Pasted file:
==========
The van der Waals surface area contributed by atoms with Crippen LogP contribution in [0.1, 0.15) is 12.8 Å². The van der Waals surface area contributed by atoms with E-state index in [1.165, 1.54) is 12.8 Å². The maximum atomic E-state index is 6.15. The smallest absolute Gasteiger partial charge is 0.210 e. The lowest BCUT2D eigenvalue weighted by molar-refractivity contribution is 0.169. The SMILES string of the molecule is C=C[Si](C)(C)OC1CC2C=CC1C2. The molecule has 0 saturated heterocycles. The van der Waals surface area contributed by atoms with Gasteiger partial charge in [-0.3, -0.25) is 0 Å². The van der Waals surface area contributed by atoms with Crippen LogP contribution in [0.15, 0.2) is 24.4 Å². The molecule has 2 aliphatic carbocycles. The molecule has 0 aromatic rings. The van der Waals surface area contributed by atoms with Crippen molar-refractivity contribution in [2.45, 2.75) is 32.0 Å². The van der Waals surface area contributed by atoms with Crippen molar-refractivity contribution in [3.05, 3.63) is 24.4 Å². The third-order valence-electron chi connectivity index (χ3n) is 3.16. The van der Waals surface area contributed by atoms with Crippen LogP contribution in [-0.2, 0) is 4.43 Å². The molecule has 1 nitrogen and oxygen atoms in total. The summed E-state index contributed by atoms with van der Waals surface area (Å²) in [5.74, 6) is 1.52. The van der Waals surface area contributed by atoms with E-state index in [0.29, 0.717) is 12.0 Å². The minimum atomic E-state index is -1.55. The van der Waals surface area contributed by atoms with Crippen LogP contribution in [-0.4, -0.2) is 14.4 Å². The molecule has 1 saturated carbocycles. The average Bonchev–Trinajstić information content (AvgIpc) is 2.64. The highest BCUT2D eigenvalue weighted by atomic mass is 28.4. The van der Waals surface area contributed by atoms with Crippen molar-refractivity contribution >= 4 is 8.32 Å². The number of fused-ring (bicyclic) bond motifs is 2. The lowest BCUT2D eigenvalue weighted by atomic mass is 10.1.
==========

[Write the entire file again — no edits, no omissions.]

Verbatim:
The van der Waals surface area contributed by atoms with Crippen LogP contribution in [0.1, 0.15) is 12.8 Å². The van der Waals surface area contributed by atoms with E-state index in [1.165, 1.54) is 12.8 Å². The maximum atomic E-state index is 6.15. The smallest absolute Gasteiger partial charge is 0.210 e. The lowest BCUT2D eigenvalue weighted by molar-refractivity contribution is 0.169. The SMILES string of the molecule is C=C[Si](C)(C)OC1CC2C=CC1C2. The molecule has 0 saturated heterocycles. The van der Waals surface area contributed by atoms with Gasteiger partial charge in [-0.3, -0.25) is 0 Å². The van der Waals surface area contributed by atoms with Crippen LogP contribution in [0.15, 0.2) is 24.4 Å². The molecule has 2 aliphatic carbocycles. The molecule has 0 aromatic rings. The van der Waals surface area contributed by atoms with Crippen molar-refractivity contribution in [2.45, 2.75) is 32.0 Å². The van der Waals surface area contributed by atoms with Crippen molar-refractivity contribution in [3.05, 3.63) is 24.4 Å². The third-order valence-electron chi connectivity index (χ3n) is 3.16. The van der Waals surface area contributed by atoms with Crippen LogP contribution in [-0.2, 0) is 4.43 Å². The molecule has 1 nitrogen and oxygen atoms in total. The summed E-state index contributed by atoms with van der Waals surface area (Å²) in [5.74, 6) is 1.52. The van der Waals surface area contributed by atoms with E-state index in [0.29, 0.717) is 12.0 Å². The minimum atomic E-state index is -1.55. The van der Waals surface area contributed by atoms with Crippen LogP contribution in [-0.4, -0.2) is 14.4 Å². The molecule has 1 saturated carbocycles. The average Bonchev–Trinajstić information content (AvgIpc) is 2.64. The highest BCUT2D eigenvalue weighted by atomic mass is 28.4. The van der Waals surface area contributed by atoms with Crippen molar-refractivity contribution >= 4 is 8.32 Å². The number of fused-ring (bicyclic) bond motifs is 2. The lowest BCUT2D eigenvalue weighted by atomic mass is 10.1.